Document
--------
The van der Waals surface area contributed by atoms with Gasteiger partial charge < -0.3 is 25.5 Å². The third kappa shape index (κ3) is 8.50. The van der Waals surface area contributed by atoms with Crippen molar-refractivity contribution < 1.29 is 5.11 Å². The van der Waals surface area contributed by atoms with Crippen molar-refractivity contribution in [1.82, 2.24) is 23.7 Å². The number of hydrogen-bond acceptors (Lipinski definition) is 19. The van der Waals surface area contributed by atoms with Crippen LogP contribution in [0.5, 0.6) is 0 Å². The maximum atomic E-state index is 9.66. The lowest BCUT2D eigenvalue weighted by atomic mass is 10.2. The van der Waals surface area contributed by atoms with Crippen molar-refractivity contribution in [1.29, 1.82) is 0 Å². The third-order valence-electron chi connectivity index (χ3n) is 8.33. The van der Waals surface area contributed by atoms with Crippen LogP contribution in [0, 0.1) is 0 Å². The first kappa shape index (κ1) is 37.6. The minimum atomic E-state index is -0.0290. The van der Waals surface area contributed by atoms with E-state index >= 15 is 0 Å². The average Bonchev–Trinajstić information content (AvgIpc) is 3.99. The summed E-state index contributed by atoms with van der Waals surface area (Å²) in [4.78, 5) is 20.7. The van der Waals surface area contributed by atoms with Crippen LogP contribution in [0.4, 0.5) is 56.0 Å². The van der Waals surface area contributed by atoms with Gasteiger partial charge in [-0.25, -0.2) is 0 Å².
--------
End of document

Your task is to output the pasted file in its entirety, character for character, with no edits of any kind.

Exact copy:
The van der Waals surface area contributed by atoms with Gasteiger partial charge < -0.3 is 25.5 Å². The third kappa shape index (κ3) is 8.50. The van der Waals surface area contributed by atoms with Crippen molar-refractivity contribution < 1.29 is 5.11 Å². The van der Waals surface area contributed by atoms with Crippen molar-refractivity contribution in [1.82, 2.24) is 23.7 Å². The number of hydrogen-bond acceptors (Lipinski definition) is 19. The van der Waals surface area contributed by atoms with Crippen LogP contribution in [0.5, 0.6) is 0 Å². The maximum atomic E-state index is 9.66. The lowest BCUT2D eigenvalue weighted by atomic mass is 10.2. The van der Waals surface area contributed by atoms with Crippen molar-refractivity contribution in [1.29, 1.82) is 0 Å². The third-order valence-electron chi connectivity index (χ3n) is 8.33. The van der Waals surface area contributed by atoms with Crippen LogP contribution in [0, 0.1) is 0 Å². The first kappa shape index (κ1) is 37.6. The minimum atomic E-state index is -0.0290. The van der Waals surface area contributed by atoms with E-state index >= 15 is 0 Å². The average Bonchev–Trinajstić information content (AvgIpc) is 3.99. The summed E-state index contributed by atoms with van der Waals surface area (Å²) in [4.78, 5) is 20.7. The van der Waals surface area contributed by atoms with Crippen LogP contribution in [0.4, 0.5) is 56.0 Å². The van der Waals surface area contributed by atoms with Gasteiger partial charge in [-0.25, -0.2) is 0 Å².